LINGUIST List 14.3292

Sat Nov 29 2003

Diss: Syntax: Pearson: 'The Clause Structure...'

Editor for this issue: Takako Matsui <>


  1. matthew.pearson, The Clause Structure of Malagasy

Message 1: The Clause Structure of Malagasy

Date: Wed, 26 Nov 2003 15:42:37 -0500 (EST)
From: matthew.pearson <>
Subject: The Clause Structure of Malagasy

Institution: University of California, Los Angeles
Program: Department of Linguistics
Dissertation Status: Completed
Degree Date: 2001

Author: Matt Pearson 

Dissertation Title: The Clause Structure of Malagasy: A Minimalist

Dissertation URL:

Linguistic Field: Syntax 

Subject Language: Malagasy (code: MEX)

Dissertation Director 1: Ed L Keenan
Dissertation Director 2: Tim A Stowell

Dissertation Abstract:

This thesis explores the clause structure and word order of Malagasy
within the framework of Chomsky's (1995) Minimalist Program and
Kayne's (1994) Antisymmetry Theory. In particular, I focus on the
status of the clause-final external argument (EA), conventionally
analyzed as a nominative case-marked subject. I consider two major
questions about this constituent: What hierarchical position does the
EA occupy in the clause structure, and why does it surface in a
right-peripheral linear position, following the predicate?

With regard to its syntactic status, I argue that the EA is not a
subject, but a topic, similar in its distribution to clause-initial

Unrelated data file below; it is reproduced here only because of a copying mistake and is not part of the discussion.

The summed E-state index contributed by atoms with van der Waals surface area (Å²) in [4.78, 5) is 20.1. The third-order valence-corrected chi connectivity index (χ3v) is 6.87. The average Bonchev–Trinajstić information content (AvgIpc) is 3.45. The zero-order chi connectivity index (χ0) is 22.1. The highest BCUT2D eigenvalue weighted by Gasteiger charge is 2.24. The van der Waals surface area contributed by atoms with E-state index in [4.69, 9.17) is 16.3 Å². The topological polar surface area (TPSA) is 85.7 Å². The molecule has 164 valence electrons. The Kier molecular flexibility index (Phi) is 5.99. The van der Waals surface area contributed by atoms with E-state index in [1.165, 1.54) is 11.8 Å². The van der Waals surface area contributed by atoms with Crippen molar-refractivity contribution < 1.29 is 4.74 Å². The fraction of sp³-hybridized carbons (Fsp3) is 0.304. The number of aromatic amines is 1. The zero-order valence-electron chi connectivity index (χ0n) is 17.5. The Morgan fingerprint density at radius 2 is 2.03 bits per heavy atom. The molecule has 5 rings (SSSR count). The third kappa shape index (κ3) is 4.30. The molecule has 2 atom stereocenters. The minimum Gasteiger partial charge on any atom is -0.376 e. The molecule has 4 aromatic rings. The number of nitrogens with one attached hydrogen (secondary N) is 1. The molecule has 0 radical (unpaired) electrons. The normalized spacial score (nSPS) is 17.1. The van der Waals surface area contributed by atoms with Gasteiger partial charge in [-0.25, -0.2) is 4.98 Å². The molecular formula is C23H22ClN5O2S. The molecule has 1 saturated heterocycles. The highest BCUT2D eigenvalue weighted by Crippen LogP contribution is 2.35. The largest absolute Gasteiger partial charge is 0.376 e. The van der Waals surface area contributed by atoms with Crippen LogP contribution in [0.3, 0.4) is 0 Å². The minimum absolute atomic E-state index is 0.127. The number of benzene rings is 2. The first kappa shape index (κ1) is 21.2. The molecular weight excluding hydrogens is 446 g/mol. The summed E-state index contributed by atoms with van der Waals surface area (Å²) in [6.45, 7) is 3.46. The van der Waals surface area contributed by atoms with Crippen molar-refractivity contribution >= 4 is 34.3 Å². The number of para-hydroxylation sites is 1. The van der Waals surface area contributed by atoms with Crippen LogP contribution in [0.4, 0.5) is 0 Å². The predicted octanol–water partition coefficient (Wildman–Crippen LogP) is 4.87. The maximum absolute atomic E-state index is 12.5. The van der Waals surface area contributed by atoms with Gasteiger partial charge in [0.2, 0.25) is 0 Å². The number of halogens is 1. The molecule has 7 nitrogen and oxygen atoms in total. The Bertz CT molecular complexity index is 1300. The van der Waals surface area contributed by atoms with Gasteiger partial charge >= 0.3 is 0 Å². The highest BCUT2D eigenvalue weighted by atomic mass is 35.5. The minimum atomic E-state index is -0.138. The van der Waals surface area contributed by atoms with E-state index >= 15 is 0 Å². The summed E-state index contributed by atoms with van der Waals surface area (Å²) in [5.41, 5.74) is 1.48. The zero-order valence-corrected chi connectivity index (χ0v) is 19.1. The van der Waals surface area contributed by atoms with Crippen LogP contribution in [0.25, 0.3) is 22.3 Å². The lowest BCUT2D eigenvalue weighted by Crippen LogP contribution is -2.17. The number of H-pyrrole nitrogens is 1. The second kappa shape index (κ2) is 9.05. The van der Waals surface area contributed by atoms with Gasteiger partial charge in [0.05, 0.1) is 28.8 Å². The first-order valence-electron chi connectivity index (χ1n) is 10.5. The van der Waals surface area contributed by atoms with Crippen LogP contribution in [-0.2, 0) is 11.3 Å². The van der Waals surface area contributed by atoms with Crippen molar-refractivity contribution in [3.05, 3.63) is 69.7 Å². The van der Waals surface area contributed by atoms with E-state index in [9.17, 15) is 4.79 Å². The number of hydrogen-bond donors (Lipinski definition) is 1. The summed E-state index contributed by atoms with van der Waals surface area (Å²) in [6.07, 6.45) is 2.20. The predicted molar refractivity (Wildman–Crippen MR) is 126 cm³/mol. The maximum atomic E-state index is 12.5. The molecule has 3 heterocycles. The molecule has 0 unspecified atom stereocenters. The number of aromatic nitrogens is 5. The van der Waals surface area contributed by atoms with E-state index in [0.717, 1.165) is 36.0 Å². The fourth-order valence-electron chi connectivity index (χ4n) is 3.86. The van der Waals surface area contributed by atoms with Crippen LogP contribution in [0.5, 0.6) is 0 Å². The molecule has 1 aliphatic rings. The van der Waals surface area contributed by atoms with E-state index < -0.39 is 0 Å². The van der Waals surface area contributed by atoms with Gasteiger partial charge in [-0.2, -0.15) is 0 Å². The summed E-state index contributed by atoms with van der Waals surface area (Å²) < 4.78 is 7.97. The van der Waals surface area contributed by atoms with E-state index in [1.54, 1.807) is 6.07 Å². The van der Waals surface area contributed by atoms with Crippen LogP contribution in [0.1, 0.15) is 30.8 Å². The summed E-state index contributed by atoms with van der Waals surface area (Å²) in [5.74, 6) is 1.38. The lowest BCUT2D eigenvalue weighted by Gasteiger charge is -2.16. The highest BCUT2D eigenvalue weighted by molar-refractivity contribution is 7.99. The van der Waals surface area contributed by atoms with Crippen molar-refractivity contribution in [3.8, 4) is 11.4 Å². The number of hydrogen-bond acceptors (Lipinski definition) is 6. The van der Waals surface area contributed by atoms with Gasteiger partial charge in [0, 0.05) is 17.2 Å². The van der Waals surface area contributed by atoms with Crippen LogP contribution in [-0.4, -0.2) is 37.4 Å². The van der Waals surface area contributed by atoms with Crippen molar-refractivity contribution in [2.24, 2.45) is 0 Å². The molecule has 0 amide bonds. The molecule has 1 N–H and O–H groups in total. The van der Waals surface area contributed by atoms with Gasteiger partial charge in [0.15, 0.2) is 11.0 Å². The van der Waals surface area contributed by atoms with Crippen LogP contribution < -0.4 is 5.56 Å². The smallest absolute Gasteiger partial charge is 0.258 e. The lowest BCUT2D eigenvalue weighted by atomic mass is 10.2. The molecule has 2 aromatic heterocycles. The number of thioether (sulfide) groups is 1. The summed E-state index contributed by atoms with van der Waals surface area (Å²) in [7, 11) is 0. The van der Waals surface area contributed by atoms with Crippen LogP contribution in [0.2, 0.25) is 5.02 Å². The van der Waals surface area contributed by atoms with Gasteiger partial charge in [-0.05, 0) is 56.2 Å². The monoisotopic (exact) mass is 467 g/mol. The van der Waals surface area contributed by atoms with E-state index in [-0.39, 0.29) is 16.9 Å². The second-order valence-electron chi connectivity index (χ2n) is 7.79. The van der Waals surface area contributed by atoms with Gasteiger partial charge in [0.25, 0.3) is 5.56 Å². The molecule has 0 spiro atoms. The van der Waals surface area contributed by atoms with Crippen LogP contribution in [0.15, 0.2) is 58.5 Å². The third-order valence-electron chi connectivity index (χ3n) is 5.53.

topics in verb-second languages like Icelandic. I propose that EAs
undergo A'-movement to the specifier of a TopP (topic phrase)
projection, located above tense and below the position of the
complementizer. Concerning word order, I show that the
right-peripheral position of the EA can be derived via leftward
movement of the predicate phrase over the EA in SpecTopP, in a manner
consistent with Kayne's Linear Correspondence Axiom. I suggest that
predicate-fronting is triggered by the same lexical requirements
responsible for T-to-C raising in Icelandic and other languages. The
difference is that in Malagasy, unlike in Icelandic, T0 does not
constitute an independent morphological word, and so it cannot be
moved without causing the derivation to crash at PF. Since T0-movement
is unavailable, TP-movement is employed instead. Malagasy may thus be
regarded as the phrasal-movement analogue of a verb-second language.

The thesis is divided into four chapters. In chapter 1 I summarize my
analysis and discuss my theoretical assumptions. In chapter 2 I give
an overview of Malagasy word order, clause structure, and
morphology. I also offer a tentative treatment of the Malagasy voicing
system, which I equate with wh-agreement in Chamorro and other
languages. In chapter 3 I present evidence from reconstruction and
locality effects to show that the EA position behaves as an
A'-position rather than a case position, strongly suggesting that the
EA is a topic-like element rather than a subject. I also provide an
alternative analysis of the well-known wh-extraction restriction in
Malagasy. Finally in chapter 4 I discuss my XP-movement analysis of
EA-final word order. I cite evidence in favor of this analysis from
two domains, speech-act particle placement and word order in embedded
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